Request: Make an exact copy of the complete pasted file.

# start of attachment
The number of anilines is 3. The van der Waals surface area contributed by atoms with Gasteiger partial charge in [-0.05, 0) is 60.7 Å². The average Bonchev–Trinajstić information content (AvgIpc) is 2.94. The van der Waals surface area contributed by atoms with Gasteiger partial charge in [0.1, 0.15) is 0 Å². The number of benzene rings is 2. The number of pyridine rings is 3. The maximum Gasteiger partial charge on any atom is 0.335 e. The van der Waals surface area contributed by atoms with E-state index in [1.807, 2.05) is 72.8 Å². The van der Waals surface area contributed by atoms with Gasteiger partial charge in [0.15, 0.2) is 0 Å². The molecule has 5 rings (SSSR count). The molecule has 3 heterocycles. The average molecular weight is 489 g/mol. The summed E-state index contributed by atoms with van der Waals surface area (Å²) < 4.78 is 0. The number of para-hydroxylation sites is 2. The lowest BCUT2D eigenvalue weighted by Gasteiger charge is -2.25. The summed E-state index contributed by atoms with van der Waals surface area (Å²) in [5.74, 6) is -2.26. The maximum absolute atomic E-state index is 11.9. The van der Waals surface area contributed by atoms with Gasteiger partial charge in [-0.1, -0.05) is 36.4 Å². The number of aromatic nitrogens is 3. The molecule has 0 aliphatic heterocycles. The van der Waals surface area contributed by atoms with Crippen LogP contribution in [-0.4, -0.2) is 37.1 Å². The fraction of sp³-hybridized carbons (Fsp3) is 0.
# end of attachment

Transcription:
The number of anilines is 3. The van der Waals surface area contributed by atoms with Gasteiger partial charge in [-0.05, 0) is 60.7 Å². The average Bonchev–Trinajstić information content (AvgIpc) is 2.94. The van der Waals surface area contributed by atoms with Gasteiger partial charge in [0.1, 0.15) is 0 Å². The number of benzene rings is 2. The number of pyridine rings is 3. The maximum Gasteiger partial charge on any atom is 0.335 e. The van der Waals surface area contributed by atoms with E-state index in [1.807, 2.05) is 72.8 Å². The van der Waals surface area contributed by atoms with Gasteiger partial charge in [0.15, 0.2) is 0 Å². The molecule has 5 rings (SSSR count). The molecule has 3 heterocycles. The average molecular weight is 489 g/mol. The summed E-state index contributed by atoms with van der Waals surface area (Å²) < 4.78 is 0. The number of para-hydroxylation sites is 2. The lowest BCUT2D eigenvalue weighted by Gasteiger charge is -2.25. The summed E-state index contributed by atoms with van der Waals surface area (Å²) in [5.74, 6) is -2.26. The maximum absolute atomic E-state index is 11.9. The van der Waals surface area contributed by atoms with Gasteiger partial charge in [-0.1, -0.05) is 36.4 Å². The number of aromatic nitrogens is 3. The molecule has 0 aliphatic heterocycles. The van der Waals surface area contributed by atoms with Crippen LogP contribution in [-0.4, -0.2) is 37.1 Å². The fraction of sp³-hybridized carbons (Fsp3) is 0.